Tribhuvana Chakravartheeswarar, Unjanai, Sivaganga

Basic information about the temple

Moolavar:Tribhuvana ChakravartheeswararAmbal / Thayar:Soundaranayaki
Deity:SivaHistorical name:
Vriksham:Teertham:Tribhuvana Teertham

Age (years):

More than 2000

Timing:7 to 10 & 5.30 to 7Parikaram:

Temple group:
Sung by:

Temple set:



City / town:UnjanaiDistrict:Sivaganga
Maps from (click): Current location Karaikudi (9 km)Pudukkottai (48 km)

Ramanathapuram (92 km)Madurai (98 km)


Sthala puranam and temple information

We visited this temple by chance, since it was not part of our original plan. We had intended to visit the nearby Kali temple, but a concatenation of circumstances brought us here. It was also the day of Tiruvadhirai (December 2021), which made this visit even more special, as we were treated to excellent prasadam made by the locals.

This temple is said to be a Tevaram Vaippu Sthalam, finding mention in the pathigams of both Sambandar and Appar. The original temple is said to be over 3000 years old.

There is no sthala puranam available for this temple. One story which the locals told us was that a sage called Madhupriya worshipped here, and so Siva is named Tribhuvana Chakravarteeswarar. is This story is also said of the Kovilur Kotravaleeswarar temple. In the absence of a coherent connection in this story, it may well be disregarded. That said, the temple is clearly old, possibly over 1000 years.

The name of the moolavar here – Tribhuvana Chakravarteeswarar – is extremely unusual in this region. Also, there are several elements of architecture here that seem to be more medieval Chola than Pandya, despite the geography. The temple also does not appear to have any Nagarathar influence. The chief Pandya influence here seems to be the elaborate extended mandapam for Dakshinamurti in the koshtam.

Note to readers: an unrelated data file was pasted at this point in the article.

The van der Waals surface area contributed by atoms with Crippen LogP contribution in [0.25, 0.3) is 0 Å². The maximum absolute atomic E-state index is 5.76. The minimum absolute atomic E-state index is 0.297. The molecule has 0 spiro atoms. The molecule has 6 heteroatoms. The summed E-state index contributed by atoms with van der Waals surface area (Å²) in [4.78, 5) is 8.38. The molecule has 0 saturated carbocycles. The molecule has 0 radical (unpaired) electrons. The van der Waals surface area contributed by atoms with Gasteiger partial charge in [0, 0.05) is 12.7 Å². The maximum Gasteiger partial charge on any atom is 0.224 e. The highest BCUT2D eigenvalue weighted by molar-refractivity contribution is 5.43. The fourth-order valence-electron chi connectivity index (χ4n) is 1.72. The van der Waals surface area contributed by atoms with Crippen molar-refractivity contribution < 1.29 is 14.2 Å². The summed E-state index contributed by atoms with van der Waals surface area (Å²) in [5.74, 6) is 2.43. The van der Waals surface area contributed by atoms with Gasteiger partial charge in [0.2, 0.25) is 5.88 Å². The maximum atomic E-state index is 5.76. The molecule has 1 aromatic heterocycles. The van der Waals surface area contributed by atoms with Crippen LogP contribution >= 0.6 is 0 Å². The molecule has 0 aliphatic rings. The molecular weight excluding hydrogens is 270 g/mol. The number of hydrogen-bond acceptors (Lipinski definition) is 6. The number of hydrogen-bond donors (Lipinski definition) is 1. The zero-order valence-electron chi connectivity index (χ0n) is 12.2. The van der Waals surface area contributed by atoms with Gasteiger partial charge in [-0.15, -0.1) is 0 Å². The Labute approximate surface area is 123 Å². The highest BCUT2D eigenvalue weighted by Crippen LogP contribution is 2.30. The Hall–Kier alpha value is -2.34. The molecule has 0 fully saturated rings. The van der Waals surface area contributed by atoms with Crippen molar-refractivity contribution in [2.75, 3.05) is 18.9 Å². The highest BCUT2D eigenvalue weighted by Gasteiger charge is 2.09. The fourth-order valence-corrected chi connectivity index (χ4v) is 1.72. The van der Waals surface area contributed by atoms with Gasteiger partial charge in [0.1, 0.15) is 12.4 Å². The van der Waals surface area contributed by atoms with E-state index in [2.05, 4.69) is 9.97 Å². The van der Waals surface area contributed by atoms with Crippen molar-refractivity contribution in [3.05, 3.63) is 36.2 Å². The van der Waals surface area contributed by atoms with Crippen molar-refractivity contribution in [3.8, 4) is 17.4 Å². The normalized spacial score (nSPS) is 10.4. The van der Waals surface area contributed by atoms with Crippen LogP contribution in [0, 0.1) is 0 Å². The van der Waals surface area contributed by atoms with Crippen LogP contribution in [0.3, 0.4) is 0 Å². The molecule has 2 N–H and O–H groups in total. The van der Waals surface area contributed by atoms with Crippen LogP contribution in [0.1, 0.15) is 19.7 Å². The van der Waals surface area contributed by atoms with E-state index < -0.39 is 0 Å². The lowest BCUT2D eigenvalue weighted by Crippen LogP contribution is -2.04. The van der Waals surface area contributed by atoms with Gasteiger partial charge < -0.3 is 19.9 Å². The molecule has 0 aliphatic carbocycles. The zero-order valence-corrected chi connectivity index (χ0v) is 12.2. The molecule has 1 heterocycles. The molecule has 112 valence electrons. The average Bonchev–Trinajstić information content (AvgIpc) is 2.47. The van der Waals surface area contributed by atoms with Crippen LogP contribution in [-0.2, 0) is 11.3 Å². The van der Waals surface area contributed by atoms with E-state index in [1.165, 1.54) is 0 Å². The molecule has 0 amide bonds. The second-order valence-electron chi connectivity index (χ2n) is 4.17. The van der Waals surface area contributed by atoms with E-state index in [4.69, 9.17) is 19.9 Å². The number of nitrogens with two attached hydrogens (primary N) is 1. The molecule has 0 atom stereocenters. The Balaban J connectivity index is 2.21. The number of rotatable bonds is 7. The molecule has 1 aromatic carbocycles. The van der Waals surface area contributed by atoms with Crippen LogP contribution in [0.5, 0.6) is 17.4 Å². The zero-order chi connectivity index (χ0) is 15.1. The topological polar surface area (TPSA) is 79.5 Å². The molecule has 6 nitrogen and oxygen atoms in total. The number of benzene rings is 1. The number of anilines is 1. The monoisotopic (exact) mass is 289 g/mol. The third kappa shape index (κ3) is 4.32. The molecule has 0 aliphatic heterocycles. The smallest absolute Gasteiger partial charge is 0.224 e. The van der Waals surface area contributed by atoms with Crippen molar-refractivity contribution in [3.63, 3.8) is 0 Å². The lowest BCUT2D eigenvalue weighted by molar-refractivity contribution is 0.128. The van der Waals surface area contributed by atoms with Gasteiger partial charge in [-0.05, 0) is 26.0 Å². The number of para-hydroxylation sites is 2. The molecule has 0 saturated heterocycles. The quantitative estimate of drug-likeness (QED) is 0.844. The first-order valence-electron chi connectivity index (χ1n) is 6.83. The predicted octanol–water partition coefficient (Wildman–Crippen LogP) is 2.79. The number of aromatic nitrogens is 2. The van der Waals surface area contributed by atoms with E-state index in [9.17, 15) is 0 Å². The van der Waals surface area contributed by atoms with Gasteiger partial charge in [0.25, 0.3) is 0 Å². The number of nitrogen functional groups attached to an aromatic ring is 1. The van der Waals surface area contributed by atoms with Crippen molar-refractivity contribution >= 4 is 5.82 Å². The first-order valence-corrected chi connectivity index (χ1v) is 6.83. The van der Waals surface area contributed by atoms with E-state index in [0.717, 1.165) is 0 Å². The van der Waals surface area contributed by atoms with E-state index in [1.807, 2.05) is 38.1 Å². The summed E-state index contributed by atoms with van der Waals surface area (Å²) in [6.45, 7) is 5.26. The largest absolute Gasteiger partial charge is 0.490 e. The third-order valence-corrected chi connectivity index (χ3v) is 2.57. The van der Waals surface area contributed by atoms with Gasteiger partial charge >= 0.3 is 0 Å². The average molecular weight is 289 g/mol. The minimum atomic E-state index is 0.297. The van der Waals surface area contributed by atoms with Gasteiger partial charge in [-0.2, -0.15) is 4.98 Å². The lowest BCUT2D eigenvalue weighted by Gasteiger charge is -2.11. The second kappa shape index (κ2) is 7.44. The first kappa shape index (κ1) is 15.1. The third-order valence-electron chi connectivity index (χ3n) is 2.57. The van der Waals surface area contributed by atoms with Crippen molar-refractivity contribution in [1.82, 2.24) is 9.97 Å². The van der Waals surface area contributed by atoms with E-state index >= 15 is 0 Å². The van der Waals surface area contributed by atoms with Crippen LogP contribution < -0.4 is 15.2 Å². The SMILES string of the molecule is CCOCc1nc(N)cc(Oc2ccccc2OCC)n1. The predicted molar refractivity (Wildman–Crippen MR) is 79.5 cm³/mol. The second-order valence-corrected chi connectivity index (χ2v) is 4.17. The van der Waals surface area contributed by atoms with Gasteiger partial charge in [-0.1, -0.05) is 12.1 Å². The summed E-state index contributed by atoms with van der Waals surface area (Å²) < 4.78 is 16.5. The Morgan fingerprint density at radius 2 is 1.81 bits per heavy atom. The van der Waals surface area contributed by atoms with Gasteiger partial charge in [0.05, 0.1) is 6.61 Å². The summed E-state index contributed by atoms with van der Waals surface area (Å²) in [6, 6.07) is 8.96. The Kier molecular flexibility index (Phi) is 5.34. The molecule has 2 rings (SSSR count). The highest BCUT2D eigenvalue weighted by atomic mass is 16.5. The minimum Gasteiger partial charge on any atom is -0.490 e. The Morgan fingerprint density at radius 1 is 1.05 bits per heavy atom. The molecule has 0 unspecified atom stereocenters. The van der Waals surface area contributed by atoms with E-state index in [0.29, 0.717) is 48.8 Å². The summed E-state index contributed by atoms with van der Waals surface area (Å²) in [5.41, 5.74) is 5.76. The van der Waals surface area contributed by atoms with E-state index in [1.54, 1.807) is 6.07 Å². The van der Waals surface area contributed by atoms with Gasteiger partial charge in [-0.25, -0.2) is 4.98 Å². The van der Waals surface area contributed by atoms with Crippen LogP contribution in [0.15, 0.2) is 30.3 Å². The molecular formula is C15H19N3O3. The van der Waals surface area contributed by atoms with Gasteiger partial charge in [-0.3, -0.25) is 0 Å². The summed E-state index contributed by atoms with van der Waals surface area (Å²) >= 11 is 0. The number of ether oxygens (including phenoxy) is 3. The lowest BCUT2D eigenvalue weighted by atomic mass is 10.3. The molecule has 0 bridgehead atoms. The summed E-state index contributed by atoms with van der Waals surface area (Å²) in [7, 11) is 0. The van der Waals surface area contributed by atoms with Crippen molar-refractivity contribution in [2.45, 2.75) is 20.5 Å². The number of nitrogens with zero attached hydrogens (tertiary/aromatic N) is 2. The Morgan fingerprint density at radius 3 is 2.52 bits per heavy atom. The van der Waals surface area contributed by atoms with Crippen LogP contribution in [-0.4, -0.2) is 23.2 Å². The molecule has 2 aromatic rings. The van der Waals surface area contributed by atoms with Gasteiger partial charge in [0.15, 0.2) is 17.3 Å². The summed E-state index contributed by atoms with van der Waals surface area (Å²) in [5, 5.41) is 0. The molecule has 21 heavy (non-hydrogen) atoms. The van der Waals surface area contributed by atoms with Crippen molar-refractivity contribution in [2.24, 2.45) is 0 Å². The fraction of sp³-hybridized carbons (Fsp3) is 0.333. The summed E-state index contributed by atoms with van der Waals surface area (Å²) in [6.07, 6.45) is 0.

The name of the place – Unjanai (sometimes also called Ulsenai) – is a corruption of Ujjain or Ujjaini. The kali temple here (which we could not visit) is said to be the more famous one, and a representation of the Ujjain Mahakali temple in the north of India. The name of the place therefore derives from that Ujjain.

The temple has a flat (mottai) gopuram, to the left of which, on the outside, is a separate shrine for Vinayakar as Maha Ganapati. There is no dhwajasthambam; only a bali peetham and a Nandi mandapam that faces the moolavar. There is no separate maha mandapam, and we directly enter the long ardha mandapam, beyond which is the garbhagriham. In the koshtam are Valampuri Vinayakar, Dakshinamurti, Annamalaiyar, Brahma and Durga. Interestingly, unlike most other temples in the region, the vigraham of Dakshinamurti here is actually in the koshtam and not on the extended mandapam that has been built for Him.

In the prakaram are Vinayakar (on an open-to-air pedestal, flanked by Nagars on either side), Perumal (opposite Annamalaiyar in the koshtam), Senthur Murugan (which is unusual) and Chandikeswarar. There is a separate shrine for Bhairavar which appears to be a much later addition, as well as a separate Navagraham shrine. Amman’s shrine is outside the ardha mandapam, on the right.

There are also several inscriptions in the temple, particularly around the adishthanam (base) part of the temple on the southern side. The architecture here is a also refined and nuanced. In addition, there are several murtis – perhaps older ones belonging to the temple – that are strewn about, including those of Vinayakar, Vishnu, and possibly Chandikeswarar and Jyeshta Devi.

To the immediate east of the main entrance is a large tank, which is the temple’s Teertham. Beyond this is a burning ghat, and this combination – of a temple, Teertham and mayanam – is regarded as ideal for a Siva temple, particularly with a Kali temple in the immediate vicinity.

Other information for your visit


Muthuswamy Gurukkal: 75989 65904

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